CNTFET For Reducing Transistor Count & Power Requirement Of ICs

This article introduces a mixed logic design method that uses CNTFET technology combining the basic transmission gate logic, the pass transistor dual-value logic, and base CMOS logic. 14T and 15T configurations have been studied and analysed—14T for 2 to 4 decoder with low transistor count benefit and 15T for high performance in terms of power and delay using 15 transistors. The results are quite encouraging.
The very large scale integration (VLSI) technology has made it possible to fabricate millions of transistors on a single chip. As nanometer process innovations have progressed, making low power circuits has become important in view of tremendous demand for low power chips. This article describes how circuits can be implemented through carbon nanotube field effect transistor (CNTFET), a developing technology that can enhance conventional complementary metal-oxide-semiconductor (CMOS) 32nm chips through better power dissipation and performance.
In most integrated circuit designs the CMOS technique is used at present, beginning with basic digital circuits to a system on chip (SoC). Both N-channel enhancement mode metal and N-channel enhancement mode technology are used in this technique. Majorly, NMOS is used as the pull-down network and PMOS as the pull-up network to implement the circuit.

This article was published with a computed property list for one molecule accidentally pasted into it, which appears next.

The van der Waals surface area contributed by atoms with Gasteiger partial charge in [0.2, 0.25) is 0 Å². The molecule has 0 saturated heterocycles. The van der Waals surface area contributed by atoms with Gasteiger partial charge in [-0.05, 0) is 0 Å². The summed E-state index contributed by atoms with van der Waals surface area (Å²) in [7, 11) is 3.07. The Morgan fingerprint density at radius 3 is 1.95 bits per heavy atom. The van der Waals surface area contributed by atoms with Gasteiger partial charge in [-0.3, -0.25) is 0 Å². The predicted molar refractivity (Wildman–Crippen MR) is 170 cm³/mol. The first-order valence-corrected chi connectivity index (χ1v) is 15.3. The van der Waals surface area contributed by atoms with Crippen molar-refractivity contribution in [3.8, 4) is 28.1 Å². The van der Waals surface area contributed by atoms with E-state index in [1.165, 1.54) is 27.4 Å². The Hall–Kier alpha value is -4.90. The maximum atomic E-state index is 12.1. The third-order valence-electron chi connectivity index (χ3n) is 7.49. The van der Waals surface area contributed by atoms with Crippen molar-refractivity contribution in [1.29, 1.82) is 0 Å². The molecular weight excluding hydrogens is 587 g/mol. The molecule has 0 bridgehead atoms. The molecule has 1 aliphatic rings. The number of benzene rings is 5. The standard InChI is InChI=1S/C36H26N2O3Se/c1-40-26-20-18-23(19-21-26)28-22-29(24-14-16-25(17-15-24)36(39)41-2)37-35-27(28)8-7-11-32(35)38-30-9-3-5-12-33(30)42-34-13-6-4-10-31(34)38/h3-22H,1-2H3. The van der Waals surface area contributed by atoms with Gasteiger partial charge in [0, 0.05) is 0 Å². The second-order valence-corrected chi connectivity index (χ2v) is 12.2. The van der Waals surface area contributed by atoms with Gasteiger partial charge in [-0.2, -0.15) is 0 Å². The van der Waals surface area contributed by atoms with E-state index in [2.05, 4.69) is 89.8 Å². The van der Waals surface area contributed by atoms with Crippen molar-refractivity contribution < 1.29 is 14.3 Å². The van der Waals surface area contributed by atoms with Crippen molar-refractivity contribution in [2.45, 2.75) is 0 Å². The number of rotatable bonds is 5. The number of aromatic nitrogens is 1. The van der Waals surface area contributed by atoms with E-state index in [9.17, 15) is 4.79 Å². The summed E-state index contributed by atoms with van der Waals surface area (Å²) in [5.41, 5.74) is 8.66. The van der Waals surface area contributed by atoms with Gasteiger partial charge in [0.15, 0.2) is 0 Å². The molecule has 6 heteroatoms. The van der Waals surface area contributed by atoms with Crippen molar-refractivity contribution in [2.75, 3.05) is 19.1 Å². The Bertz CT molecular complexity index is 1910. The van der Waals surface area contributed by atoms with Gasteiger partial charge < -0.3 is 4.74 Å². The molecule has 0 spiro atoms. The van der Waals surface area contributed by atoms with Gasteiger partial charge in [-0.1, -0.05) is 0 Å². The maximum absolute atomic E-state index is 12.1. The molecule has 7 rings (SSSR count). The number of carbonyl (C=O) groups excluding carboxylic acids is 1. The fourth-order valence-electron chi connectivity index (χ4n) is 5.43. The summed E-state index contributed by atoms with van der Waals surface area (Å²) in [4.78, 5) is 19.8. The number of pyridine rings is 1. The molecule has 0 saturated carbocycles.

This configuration produces good performance, resistance to noise and device variation.
The improvement in parameters like power, performance, cost, and time to advertise have not changed since the origin of the IC business. Truth be told, Moore’s Law is tied to advancing these parameters.
In any case, when scaling goes below 20nm, a portion of the circuit parameters cannot be scaled any further, particularly the power supply voltage, which is most important for deciding the power dissipation. Another restriction as procedures move toward 20nm is the lithography process, which is stuck at argon fluoride (ArF) source with a wavelength of 193nm. Optical advancements like drenching has made it possible to fabricate such circuits.
There were likewise different developments en route such as high-K metal gate that reduced the leakage power issue to a certain extent. Power supply voltage keeps on downsizing, fundamentally saving money on unique and static power. Short channel effects are diminished altogether lowering leaker power, drain tunneling, etc.